1988 - United Kingdom

Unknown to millions of his adoring fans, Ronnie Barker had made the decision to retire some time in 1985. But before that he was contracted to a series of The Two Ronnies to be filmed in, and for, Australia. During the four months he stayed there, Ronnie B wrote his next, and final sitcom: Clarence

The idea was not original. Ronnie had often returned to characters that he'd played in previous comedy series as one-offs. In this particular case the original had appeared in 1971's Six Dates With Barker. The story, written by Hugh Leonard, was called The Removals Person

Set in 1937 the story centred round a myopic removal man called Fred and his gentle courtship of a ladies maid called Travers, played by Josephine Tewson. For the full series, made over a decade later, Barker renamed the shortsighted Fred but retained all his original mannerisms and characteristics. Tewson returned as Jane Travers. 

The first episode was a virtual remake of the 1971 episode. Fred/Clarence turns up on Coronation Day 1937, at the London home of a family preparing to move to Rangoon. It's his job to pack up the furniture and make sure it gets to Southampton in one piece. But it soon becomes apparent to Travers that without her help the short-sighted removal person is unlikely to leave the family with a single piece of furniture intact. As she helps him pack up the two begin to develop a relationship, and by the end of the original episode Fred proposes marriage. In the series the romance begins to develop a little slower, and when Travers inherits a run down cottage, Clarence moves his business (Get A Move On) and the two of them move on from London to the gentle countryside of Oxfordshire. Clarence wants to make an honest woman of her, but Travers thinks it'd be a good idea if they live together first and find out if they are compatible. The rest of the series concerns Clarence's attempts to bed Travers and adjust to country life. 

The location for the series was deliberately chosen by Barker so he could be near his home, a mill house that he had purchased in 1981, as he later explained: "I was coming back to my roots. Absolutely. So when I was writing Clarence, I thought, "I'll write it round the corner." I also wanted to write a country thing and the fact that this cockney man didn't know anything about the country. I enjoyed that sort of peasant thing. And he was very naïve. I'd enjoyed it when I'd done the original and thought this character had potential." 

He may have had potential but it was quite clear that it would all have to be realised within that single series, because for Barker there was no going back. "The reason I retired was that the material was getting less good. It wasn't even a block. I'd run out of ideas and I'd done everything I wanted to do. I had no ambition left." Without being a barrelful of belly laughs, Clarence stands as a gentle comedy about two gentle folk. In his career, Ronnie Barker had certainly done better, and many fans were somewhat disappointed with Clarence. But if the series suffers from anything, it's being compared to an amazing back-catalogue of shows that had established Ronnie Barker as one of the greatest sitcom character actors that Britain ever produced.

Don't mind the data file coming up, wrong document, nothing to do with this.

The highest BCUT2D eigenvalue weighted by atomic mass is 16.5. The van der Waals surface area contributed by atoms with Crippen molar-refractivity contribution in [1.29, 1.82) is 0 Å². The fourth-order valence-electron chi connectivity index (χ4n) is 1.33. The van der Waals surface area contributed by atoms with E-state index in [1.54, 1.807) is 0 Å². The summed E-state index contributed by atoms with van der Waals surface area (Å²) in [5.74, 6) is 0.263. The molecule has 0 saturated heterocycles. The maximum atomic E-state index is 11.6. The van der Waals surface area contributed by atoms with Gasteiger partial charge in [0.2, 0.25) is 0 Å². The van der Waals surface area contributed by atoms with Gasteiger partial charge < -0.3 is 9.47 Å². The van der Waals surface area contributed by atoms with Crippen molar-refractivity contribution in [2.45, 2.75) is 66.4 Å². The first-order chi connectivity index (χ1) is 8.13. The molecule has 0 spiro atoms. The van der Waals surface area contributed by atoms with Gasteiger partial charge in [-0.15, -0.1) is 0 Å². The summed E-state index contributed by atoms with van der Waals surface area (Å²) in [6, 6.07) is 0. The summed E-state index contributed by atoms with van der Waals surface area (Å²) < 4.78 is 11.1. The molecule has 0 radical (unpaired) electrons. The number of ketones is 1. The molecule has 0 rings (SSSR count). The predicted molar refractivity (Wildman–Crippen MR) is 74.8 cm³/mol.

Published on December 4th, 2018. Written by Laurence Marcus for Television Heaven.

Read Next...

Ronnie Corbett biography

Ronnie Corbett achieved such fame as one of the Two Ronnies that his solo career was often eclipsed. But his status as a national treasure and a much-loved household name was as much down to his own talent as that of his comedy partner. Brian Slade looks back on a remarkable career.

Also starring Ronnie Barker

Six Dates With Barker

Series of six self-contained sitcoms starring Ronnie Barker

Also starring Ronnie Barker

Clive Dunn in My Old Man

"40 years you live in a house then suddenly someone decides its a slum. So down it comes and out you goes. Daft beggars!"

Also tagged Ronnie Barker

Porridge - The Film

In this full-length feature, Fletcher is ordered to arrange a prisoner vs celebrity football game. But by the time he and Godber learn that it's a ruse to cover a break-out, they are unwittingly forced to go on the run

Also starring Ronnie Barker

Bless This House

Devised by Vince Powell and Harry Driver, Bless This House was a starring vehicle for Sid James that showed him in a new and unfamiliar light-as a family man.

Also tagged Britcom


The story of how one of Britain's all-time favourite sitcoms came to our screens

Also tagged Ronnie Barker

You Rang M'Lord

A comedic take on 'Upstairs Downstairs', the hugely successful drama centred around the aristocratic home of a member of parliament and the staff employed to keep the home functioning in accordance with social standing of the time, set as it was in the early decades of the 20th century.

Also released in 1988

Beggar My Neighbour

A 'keeping up with the Joneses sitcom starring Reg Varney and Pat Combs

Also tagged Sitcom

Count Duckula

Children's cartoon series centred around Duckula's adventures in search of riches and fame.

Also released in 1988